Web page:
The Charter and the reaffirmed human rights have unfortunately been under attack both in practice and in principle. Only member states are directly bound by the treaties. But governments have the obligation to oversee that the provisions they have agreed to are respected in their administrations, courts and are part of legislation.

Legal systems vary from country to country, but I would hope that courts would refer directly at least to the legally binding UN treaties as a source of law. The treaties are namely not just signs of good intent, but binding agreements.

One such treaty is the Convention on the Rights of the Child. It is hugely important and has shaped the national legislation of, I believe, most countries in the world. This allows children to claim their rights before the national authorities and to raise awareness about their issues among their peers, parents and communities. Children’s rights are acknowledged and they can take cases to national courts if they think their rights have been breached. If national legislation is not in harmony with the Convention, national courts could make use of the principle of human rights friendly interpretation and implement directly the Convention in their proceedings and judgments.

It is indeed of utmost importance that national courts make more frequently explicit references to the Convention, and it’s Optional Protocols too, in their proceedings and judgments to further strengthen the Convention. To provide children with the opportunity to access justice at the international level, I encourage States to ratify the new Optional Protocol to the Convention on a communications procedure.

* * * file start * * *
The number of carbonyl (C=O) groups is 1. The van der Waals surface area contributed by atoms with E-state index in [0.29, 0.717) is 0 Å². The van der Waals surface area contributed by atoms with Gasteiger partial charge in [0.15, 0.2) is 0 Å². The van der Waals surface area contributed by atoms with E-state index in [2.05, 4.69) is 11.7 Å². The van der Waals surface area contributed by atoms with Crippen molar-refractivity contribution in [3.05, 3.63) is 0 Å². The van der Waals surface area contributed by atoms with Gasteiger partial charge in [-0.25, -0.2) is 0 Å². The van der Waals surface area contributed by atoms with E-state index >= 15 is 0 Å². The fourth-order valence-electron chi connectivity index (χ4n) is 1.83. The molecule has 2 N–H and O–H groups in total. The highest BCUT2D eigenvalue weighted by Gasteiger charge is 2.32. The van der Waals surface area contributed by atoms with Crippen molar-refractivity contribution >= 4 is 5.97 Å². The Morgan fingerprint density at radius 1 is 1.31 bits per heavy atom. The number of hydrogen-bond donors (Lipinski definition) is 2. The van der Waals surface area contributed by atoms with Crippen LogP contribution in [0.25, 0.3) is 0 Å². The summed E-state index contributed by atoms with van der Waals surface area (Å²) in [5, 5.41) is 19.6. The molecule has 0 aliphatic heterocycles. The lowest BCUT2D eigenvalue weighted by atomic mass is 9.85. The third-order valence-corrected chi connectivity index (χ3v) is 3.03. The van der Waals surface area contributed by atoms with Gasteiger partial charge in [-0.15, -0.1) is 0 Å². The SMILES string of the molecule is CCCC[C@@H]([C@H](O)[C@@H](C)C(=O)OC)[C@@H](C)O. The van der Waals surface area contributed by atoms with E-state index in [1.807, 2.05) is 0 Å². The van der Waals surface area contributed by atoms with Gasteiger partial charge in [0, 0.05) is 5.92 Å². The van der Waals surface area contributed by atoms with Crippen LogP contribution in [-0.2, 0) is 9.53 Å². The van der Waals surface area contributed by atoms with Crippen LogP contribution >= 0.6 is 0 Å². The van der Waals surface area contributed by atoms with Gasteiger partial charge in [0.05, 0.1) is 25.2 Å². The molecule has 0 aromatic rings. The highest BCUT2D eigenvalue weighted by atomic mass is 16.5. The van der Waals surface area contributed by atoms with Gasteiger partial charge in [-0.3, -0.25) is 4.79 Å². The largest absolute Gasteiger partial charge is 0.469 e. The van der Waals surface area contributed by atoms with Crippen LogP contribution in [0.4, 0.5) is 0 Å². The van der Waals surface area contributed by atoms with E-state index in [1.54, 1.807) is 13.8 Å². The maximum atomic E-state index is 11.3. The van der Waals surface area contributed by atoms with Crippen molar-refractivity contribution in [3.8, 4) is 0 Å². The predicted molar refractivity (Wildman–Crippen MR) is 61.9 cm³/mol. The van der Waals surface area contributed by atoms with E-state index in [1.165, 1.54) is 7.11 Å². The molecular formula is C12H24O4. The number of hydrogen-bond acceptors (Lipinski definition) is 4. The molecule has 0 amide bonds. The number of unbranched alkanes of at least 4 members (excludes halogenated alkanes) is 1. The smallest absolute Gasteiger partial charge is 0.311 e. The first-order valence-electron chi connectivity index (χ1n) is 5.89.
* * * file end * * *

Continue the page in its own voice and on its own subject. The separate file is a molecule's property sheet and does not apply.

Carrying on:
At the regional level, if the national courts wrongly reject their claim, they can take a case to the European Court of Human Rights, once they have exhausted all domestic remedies. The various references to the Convention in the judgments of the European Court of Human Rights is a proof of the practical significance of the Convention for the realization of the rights of the child.

The fact that people know of their rights (and obligations) and of those treaties, is the base for everything. And of course education, education and once more education is the foundation upon which to build that knowledge. Even the UN could think of ways to use the possibilities of new technology to create mechanisms to increase awareness of and enforce compliance with international treaties.

With regards to the various Summits where many non-binding treaties are agreed, my own experience is, that a morally binding tone and spirit should be created. With that spirit the Heads of State, diplomats and NGO representatives will feel that they are part of something larger, more meaningful that will also carry on to their everyday work. If Summits are regarded only as everlasting speech forums and photo opportunities, they will not encourage people to be brave and resilient in the implementation phase. At worst, the outcomes could just die on paper.


Ladies and Gentlemen,